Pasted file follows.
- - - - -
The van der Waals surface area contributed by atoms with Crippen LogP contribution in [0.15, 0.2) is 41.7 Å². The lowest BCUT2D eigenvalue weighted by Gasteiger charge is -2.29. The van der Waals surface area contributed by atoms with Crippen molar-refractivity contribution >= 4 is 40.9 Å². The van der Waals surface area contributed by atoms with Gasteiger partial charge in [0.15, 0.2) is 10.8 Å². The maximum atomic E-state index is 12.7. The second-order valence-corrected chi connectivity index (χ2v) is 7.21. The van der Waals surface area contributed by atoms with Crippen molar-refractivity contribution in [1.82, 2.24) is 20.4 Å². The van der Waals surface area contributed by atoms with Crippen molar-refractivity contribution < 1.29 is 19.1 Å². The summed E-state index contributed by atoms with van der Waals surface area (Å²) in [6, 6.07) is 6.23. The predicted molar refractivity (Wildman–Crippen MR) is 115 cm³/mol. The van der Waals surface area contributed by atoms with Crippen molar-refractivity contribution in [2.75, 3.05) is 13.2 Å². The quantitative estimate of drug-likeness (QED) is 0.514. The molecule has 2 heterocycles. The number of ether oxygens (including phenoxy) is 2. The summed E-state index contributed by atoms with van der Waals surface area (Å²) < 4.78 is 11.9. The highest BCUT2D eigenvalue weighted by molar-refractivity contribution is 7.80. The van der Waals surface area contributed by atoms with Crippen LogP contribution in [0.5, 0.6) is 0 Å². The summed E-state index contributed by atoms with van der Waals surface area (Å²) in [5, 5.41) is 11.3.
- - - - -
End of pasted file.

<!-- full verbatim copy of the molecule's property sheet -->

The van der Waals surface area contributed by atoms with Crippen LogP contribution in [0.15, 0.2) is 41.7 Å². The lowest BCUT2D eigenvalue weighted by Gasteiger charge is -2.29. The van der Waals surface area contributed by atoms with Crippen molar-refractivity contribution >= 4 is 40.9 Å². The van der Waals surface area contributed by atoms with Gasteiger partial charge in [0.15, 0.2) is 10.8 Å². The maximum atomic E-state index is 12.7. The second-order valence-corrected chi connectivity index (χ2v) is 7.21. The van der Waals surface area contributed by atoms with Crippen molar-refractivity contribution in [1.82, 2.24) is 20.4 Å². The van der Waals surface area contributed by atoms with Crippen molar-refractivity contribution < 1.29 is 19.1 Å². The summed E-state index contributed by atoms with van der Waals surface area (Å²) in [6, 6.07) is 6.23. The predicted molar refractivity (Wildman–Crippen MR) is 115 cm³/mol. The van der Waals surface area contributed by atoms with Crippen molar-refractivity contribution in [2.75, 3.05) is 13.2 Å². The quantitative estimate of drug-likeness (QED) is 0.514. The molecule has 2 heterocycles. The number of ether oxygens (including phenoxy) is 2. The summed E-state index contributed by atoms with van der Waals surface area (Å²) < 4.78 is 11.9. The highest BCUT2D eigenvalue weighted by molar-refractivity contribution is 7.80. The van der Waals surface area contributed by atoms with Crippen LogP contribution in [0.5, 0.6) is 0 Å². The summed E-state index contributed by atoms with van der Waals surface area (Å²) in [5, 5.41) is 11.3.